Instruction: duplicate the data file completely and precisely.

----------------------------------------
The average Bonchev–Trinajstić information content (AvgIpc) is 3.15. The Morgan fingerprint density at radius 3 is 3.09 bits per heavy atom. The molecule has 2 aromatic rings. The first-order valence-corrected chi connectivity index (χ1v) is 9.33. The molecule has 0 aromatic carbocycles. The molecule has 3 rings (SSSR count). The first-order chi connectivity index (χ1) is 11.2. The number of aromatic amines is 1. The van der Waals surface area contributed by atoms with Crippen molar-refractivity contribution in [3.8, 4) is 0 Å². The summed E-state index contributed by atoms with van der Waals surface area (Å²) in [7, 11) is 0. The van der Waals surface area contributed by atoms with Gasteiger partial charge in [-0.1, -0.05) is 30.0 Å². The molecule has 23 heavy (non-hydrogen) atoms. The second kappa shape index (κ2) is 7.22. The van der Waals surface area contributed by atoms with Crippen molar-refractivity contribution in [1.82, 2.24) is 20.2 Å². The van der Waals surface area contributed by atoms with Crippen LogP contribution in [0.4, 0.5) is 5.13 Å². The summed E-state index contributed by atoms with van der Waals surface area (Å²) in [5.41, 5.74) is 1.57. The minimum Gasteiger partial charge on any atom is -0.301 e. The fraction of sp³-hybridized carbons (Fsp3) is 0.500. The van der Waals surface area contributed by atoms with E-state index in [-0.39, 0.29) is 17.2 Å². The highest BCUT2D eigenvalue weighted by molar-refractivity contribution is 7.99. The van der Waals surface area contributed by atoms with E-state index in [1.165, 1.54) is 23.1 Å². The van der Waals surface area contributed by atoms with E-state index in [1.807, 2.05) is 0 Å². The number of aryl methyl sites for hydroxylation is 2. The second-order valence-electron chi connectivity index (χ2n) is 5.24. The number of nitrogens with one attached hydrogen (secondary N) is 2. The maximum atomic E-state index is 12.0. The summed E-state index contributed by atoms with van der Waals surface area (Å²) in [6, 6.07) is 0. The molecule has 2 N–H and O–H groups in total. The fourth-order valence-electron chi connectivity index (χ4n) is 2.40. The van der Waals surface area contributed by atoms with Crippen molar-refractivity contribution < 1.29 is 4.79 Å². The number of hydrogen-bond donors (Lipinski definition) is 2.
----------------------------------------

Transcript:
The average Bonchev–Trinajstić information content (AvgIpc) is 3.15. The Morgan fingerprint density at radius 3 is 3.09 bits per heavy atom. The molecule has 2 aromatic rings. The first-order valence-corrected chi connectivity index (χ1v) is 9.33. The molecule has 0 aromatic carbocycles. The molecule has 3 rings (SSSR count). The first-order chi connectivity index (χ1) is 11.2. The number of aromatic amines is 1. The van der Waals surface area contributed by atoms with Crippen molar-refractivity contribution in [3.8, 4) is 0 Å². The summed E-state index contributed by atoms with van der Waals surface area (Å²) in [7, 11) is 0. The van der Waals surface area contributed by atoms with Gasteiger partial charge in [-0.1, -0.05) is 30.0 Å². The molecule has 23 heavy (non-hydrogen) atoms. The second kappa shape index (κ2) is 7.22. The van der Waals surface area contributed by atoms with Crippen molar-refractivity contribution in [1.82, 2.24) is 20.2 Å². The van der Waals surface area contributed by atoms with Crippen LogP contribution in [0.4, 0.5) is 5.13 Å². The summed E-state index contributed by atoms with van der Waals surface area (Å²) in [5.41, 5.74) is 1.57. The minimum Gasteiger partial charge on any atom is -0.301 e. The fraction of sp³-hybridized carbons (Fsp3) is 0.500. The van der Waals surface area contributed by atoms with E-state index in [-0.39, 0.29) is 17.2 Å². The highest BCUT2D eigenvalue weighted by molar-refractivity contribution is 7.99. The van der Waals surface area contributed by atoms with E-state index in [1.165, 1.54) is 23.1 Å². The van der Waals surface area contributed by atoms with E-state index in [1.807, 2.05) is 0 Å². The number of aryl methyl sites for hydroxylation is 2. The second-order valence-electron chi connectivity index (χ2n) is 5.24. The number of nitrogens with one attached hydrogen (secondary N) is 2. The maximum atomic E-state index is 12.0. The summed E-state index contributed by atoms with van der Waals surface area (Å²) in [6, 6.07) is 0. The molecule has 2 N–H and O–H groups in total. The fourth-order valence-electron chi connectivity index (χ4n) is 2.40. The van der Waals surface area contributed by atoms with Crippen molar-refractivity contribution < 1.29 is 4.79 Å². The number of hydrogen-bond donors (Lipinski definition) is 2.